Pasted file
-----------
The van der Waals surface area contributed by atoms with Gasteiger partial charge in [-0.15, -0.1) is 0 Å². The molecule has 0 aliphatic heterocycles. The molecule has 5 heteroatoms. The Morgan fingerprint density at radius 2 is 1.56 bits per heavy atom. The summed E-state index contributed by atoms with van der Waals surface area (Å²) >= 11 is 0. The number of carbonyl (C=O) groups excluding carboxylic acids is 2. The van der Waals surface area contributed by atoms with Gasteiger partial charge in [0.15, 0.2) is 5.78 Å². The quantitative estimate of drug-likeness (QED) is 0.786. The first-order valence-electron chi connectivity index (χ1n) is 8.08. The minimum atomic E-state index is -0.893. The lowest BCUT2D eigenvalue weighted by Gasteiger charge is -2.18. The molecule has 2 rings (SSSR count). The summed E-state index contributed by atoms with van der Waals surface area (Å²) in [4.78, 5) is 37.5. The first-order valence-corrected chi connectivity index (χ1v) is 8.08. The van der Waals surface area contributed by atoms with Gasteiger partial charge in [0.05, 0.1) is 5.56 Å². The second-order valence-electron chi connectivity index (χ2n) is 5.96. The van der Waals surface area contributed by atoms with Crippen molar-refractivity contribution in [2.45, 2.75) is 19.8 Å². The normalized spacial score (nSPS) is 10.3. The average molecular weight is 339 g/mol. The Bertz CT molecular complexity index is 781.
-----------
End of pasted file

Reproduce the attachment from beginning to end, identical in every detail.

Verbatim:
The van der Waals surface area contributed by atoms with Gasteiger partial charge in [-0.15, -0.1) is 0 Å². The molecule has 0 aliphatic heterocycles. The molecule has 5 heteroatoms. The Morgan fingerprint density at radius 2 is 1.56 bits per heavy atom. The summed E-state index contributed by atoms with van der Waals surface area (Å²) >= 11 is 0. The number of carbonyl (C=O) groups excluding carboxylic acids is 2. The van der Waals surface area contributed by atoms with Gasteiger partial charge in [0.15, 0.2) is 5.78 Å². The quantitative estimate of drug-likeness (QED) is 0.786. The first-order valence-electron chi connectivity index (χ1n) is 8.08. The minimum atomic E-state index is -0.893. The lowest BCUT2D eigenvalue weighted by Gasteiger charge is -2.18. The molecule has 2 rings (SSSR count). The summed E-state index contributed by atoms with van der Waals surface area (Å²) in [4.78, 5) is 37.5. The first-order valence-corrected chi connectivity index (χ1v) is 8.08. The van der Waals surface area contributed by atoms with Gasteiger partial charge in [0.05, 0.1) is 5.56 Å². The second-order valence-electron chi connectivity index (χ2n) is 5.96. The van der Waals surface area contributed by atoms with Crippen molar-refractivity contribution in [2.45, 2.75) is 19.8 Å². The normalized spacial score (nSPS) is 10.3. The average molecular weight is 339 g/mol. The Bertz CT molecular complexity index is 781.